Almost every trading strategy aims to exploit one of two prevailing phenomena in financial markets: mean reversion or momentum.

In a nutshell, mean reversion strategies assume big moves will partly reverse, while momentum strategies assume big moves will continue in the same direction.

This article will explain the phenomenon of mean reversion in stock prices.

What is Mean Reversion?

In mathematical terms, the financial concept of mean reversion is better known as “regression to the mean,” which refers to the likelihood of a deviated dataset to revert back to the mean. 

In other words, if you flip a coin twenty times and all twenty flips result in heads, if you were to do another 10,000 coin flips, it would be extremely likely for the rate of heads occurrences to regress to nearly 50%. 

Financial mean reversion is similar but is more ephemeral.

Mean reversion strategies have an underlying assumption that a historical mean of some sort has significance; that considerably deviating from that mean in short order makes it more likely for the security to bounce in the opposite direction. 

However, you’ll find that many mean reversion traders don’t actually believe that any historical mean holds significance.

Instead, many view them as convenient reference points. If a stock is three standard deviations away from its 10-day mean, that’s an indicator that it just made a large upside move. And there are potentially profitable signals to be gleaned from that. 

As a generality, stocks, and indices in particular, have a strong tendency to mean revert, as opposed to commodities and currencies, which tend to trend more.

But why is this?

The academic literature raises many potential explanations, but I think leverage and margin make the most sense. 

When trading stocks, the margin requirements are high.

You typically need to commit at least 25% in margin to the position, making stock trading systems capital intensive.

Compare this to the futures markets, where maintenance margin requirements are routinely less than 10% of the contract’s notional value. Similarly, significant leverage is available in the forex markets.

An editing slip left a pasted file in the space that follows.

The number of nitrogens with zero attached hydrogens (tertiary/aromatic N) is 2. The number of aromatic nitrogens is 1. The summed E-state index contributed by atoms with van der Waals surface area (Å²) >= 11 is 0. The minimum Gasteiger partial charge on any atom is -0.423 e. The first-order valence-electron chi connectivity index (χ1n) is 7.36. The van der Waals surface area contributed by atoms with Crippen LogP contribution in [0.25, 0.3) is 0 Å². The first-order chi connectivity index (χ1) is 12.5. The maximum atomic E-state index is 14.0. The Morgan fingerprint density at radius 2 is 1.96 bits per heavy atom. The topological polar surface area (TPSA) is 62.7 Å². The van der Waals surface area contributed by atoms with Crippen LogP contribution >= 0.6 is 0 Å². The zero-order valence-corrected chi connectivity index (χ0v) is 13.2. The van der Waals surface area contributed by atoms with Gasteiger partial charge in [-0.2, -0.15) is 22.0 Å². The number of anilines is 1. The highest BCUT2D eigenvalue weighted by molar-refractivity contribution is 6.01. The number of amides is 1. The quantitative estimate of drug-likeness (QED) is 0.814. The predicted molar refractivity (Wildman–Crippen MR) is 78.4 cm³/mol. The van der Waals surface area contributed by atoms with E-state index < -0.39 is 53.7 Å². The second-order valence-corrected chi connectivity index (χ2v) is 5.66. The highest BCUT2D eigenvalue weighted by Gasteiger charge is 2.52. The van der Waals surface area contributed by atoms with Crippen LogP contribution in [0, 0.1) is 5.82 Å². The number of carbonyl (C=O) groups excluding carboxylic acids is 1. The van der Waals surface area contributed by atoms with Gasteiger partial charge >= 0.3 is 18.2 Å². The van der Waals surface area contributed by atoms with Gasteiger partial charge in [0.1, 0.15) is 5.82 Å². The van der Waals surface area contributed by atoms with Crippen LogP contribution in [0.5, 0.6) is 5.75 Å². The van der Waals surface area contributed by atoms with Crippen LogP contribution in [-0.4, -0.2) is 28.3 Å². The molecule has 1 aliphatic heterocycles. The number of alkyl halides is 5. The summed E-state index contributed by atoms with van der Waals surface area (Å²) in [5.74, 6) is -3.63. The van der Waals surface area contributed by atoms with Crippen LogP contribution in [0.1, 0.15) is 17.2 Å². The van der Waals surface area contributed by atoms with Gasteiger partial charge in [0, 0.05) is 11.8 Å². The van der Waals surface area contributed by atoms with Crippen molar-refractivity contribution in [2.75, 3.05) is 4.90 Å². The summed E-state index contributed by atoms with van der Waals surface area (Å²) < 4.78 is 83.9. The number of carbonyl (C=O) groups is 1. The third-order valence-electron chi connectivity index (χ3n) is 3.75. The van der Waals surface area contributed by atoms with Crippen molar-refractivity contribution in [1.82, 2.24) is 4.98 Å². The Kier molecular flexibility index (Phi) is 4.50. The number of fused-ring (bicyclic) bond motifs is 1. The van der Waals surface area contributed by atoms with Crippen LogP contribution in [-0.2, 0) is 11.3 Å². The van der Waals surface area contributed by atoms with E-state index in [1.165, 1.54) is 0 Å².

So why is this significant?

When your stock positions are cash-secured, your exposure levels to individual positions increase significantly when those positions grow in value.

This necessitates rebalancing, which creates selling pressure in the best-performing stocks as they continue to outperform. 

Contrast this to commodity and currencies, where even highly leveraged portfolios only utilize a fraction of their total cash. It becomes easier to understand why there’s less friction to the occurrence of trends in these markets. 

Mean reversion strategies fade large deviations from historical prices. Buying stocks at 52-week lows is a simple example, while a statistical arbitrage pairs-trading system is more complex. 

The 52-week low strategy assumes that the stocks have been sold indiscriminately and are due for a bounce back to some historical mean. The idea here is that the stocks have simply gone down too much. 

A pairs-trading strategy, whether it’s based on the relationship between two similar companies, or even between two shares classes of the same stock, assumes that you can profitably trade when there’s a significant deviation from the historical correlation. 

Stocks Tend to Mean Revert

The academic evidence for the mean-reverting tendency of stocks abound.

Among the major findings, one of the more interesting conclusions is that momentum and mean reversion can perfectly coexist in the stock market. 

In other words, the strategy of joining or fading the stock market’s biggest winners can both be potentially profitable systems.

This is because outperformance tends to persist in the intermediate-term and reverse in the longer-term. At a certain point, at around the 3-5-year point, buying the market’s biggest losers actually outperforms that period’s winners.

This is according to research done by Werner F.M. De Bondt and the famous Richard Thaler of Thinking Fast, and Slow.

Why Mean Reversion Occurs in Stocks

A quick thought experiment.

You’re applying a standard momentum strategy to US stocks. It ranks the stocks in your universe based on their risk-adjusted momentum.

You buy the highest-ranked stocks on the list, manage risk using a risk parity framework, and rebalance each month.

Each time you rebalance, you’re going to have some positions which performed very well and grew in value. To stay consistent with your risk parity framework, you have to reduce your position size in these stocks, even though they’re your best performers.

Now assume that most equity momentum strategies are very similar because they basically are. Most of your peers trading the same style will probably own those same high-flying stocks and will also have to trim their position sizes when they rebalance too.

Eventually, all of this selling pressure will combine with an actual shift in market dynamics to bring it closer to its historical ‘mean’. 

This specific situation isn’t alone in its responsibility for the mean-reverting tendencies of stocks, but it’s a good way to demonstrate it. 

Directional vs. Relationship Mean Reversion

Mean reversion is a catch-all for many different strategies that all share the common trait of fading deviations from a historical mean.

That mean is frequently price, but it can also be a measure of valuation or similar fundamental indicators.

Directional Mean Reversion

Directional mean reversion strategies involve projecting a directional price move in a specific security.